If you noticed on the upper right corner of the cover of this Iguana, this is “Vol. 30, Issue 1/2.” That means that this year will mark the 30th year that the Iguana has been publishing. (Okay, we did take time off between Jan. 2010 and March 2011.) The math tells you that 1986 marks when we started, and since then a lot has taken place. Like a good percentage of you readers were actually born, a fact which kinda boggles my mind.
1986, and that general time period, was a major time for events which are still playing out in major ways. It was in the Reagan era that a lot of banking and finance laws changed which allowed massive mergers and creative financial practices which set the wheels in motion for the financial crash of 2008. See the documentary “Inside Job” which lays this out really well.
It was in the ’80s that the Christian Right, and politicized evangelical groups such as the “Moral Majority,” were organized into powerful voting and lobbying blocks by Republican operatives. This led to attacks on women’s right to abortion, which then spurred a strong rise in the Feminist movement.
It was in 1986 that the height of the wars in Central America were impacting that area. The U.S.-funded Contras were waging an insurgency in Nicaragua against the elected Sandinistas, who overthrew 30-plus years of U.S.-supported dictatorship just six years earlier. In Guatemala and El Salvador, U.S.-supported governments were ruling with a cruel, murderous hand, leaving thousands of dead in their wake. The blowback from that period of destabilization in those two nations led directly to the roots of the wave of migration fleeing the violence in those countries.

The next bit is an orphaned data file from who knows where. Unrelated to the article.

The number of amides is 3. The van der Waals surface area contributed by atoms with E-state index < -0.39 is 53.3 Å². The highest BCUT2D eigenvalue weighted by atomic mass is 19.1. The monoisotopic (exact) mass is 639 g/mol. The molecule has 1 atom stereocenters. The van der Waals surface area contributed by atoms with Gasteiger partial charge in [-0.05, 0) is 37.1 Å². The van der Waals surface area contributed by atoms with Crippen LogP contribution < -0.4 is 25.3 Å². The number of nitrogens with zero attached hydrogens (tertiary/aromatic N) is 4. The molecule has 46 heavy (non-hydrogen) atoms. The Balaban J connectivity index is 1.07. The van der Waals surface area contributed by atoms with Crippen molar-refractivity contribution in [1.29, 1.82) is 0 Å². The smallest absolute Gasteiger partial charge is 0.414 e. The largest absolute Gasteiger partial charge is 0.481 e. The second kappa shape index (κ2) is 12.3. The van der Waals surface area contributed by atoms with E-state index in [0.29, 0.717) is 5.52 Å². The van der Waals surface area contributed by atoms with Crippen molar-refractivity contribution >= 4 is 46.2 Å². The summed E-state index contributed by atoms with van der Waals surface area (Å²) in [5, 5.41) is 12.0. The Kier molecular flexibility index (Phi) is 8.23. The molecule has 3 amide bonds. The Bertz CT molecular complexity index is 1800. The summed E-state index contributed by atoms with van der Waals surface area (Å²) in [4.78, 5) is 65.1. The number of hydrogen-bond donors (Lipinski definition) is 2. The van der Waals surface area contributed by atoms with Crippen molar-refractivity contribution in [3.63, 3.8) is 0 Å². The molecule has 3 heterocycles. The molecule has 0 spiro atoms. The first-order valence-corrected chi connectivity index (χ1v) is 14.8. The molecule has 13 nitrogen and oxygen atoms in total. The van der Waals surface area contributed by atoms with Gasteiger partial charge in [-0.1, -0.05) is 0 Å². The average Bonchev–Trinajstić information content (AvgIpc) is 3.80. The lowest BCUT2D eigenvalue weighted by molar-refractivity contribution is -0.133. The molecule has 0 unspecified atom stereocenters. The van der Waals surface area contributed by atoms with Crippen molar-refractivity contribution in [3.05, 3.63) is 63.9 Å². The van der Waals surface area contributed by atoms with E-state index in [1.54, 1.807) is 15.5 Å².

It was out of organized resistance to Reagan’s Central American policies here in Gainesville that The Gainesville Iguana was born in October of 1986. There was a very active broad-based movement here in town, and for that matter, around the country. Demonstrations, letter writing campaigns, congressional visits, public education programs, material aide support, and weekly meetings were all going on as we tried to prevent an expanded war against Nicaragua. It was in this year that congress voted to end support for the Contra with the Boland Amendment, and then found the Reagan administration selling missiles to Iran to raise funds for their war efforts, leading to the Iran/Contra scandal. Jenny Brown and I, in meetings with others, thought maybe it was time for a newsletter to support all the organizing, and out of all that ferment came this paper.
Why the name? Well, as we were focused on Central America, where iguanas are as common as alligators are here, and people here already read The Alligator, we thought we could keep the reptilian theme, and with the bonus of alliteration came the Gainesville Iguana.
When the Iguana started, it was a newsletter mailed out to three combined lists—the Nicaragua solidarity anti-war list which had been growing, and the mailing lists of the Quakers and the Humanist Society of Gainesville. At first it was four folded legal-sized sheets, refined to sheets folded in half with a staple (like a booklet). Then in 1990, we switched to newsprint and the very form you are holding in your hands.
Thank you for reading this paper, we hope you get a lot from it. Or even a little bit. Your support is, of course, welcome, as is your input. We who work on it get no money to do it; it is all volunteer and always has been. Funding is grass roots. We pay the printer, put some gas in the tank to get to Jacksonville and back to pick up the printed issues, buy the envelopes and stamps. Why do we do it? It is a belief and commitment that an informed citizenry is a necessity for making the community and world a better place. This is our part. It is up to you to figure out yours. D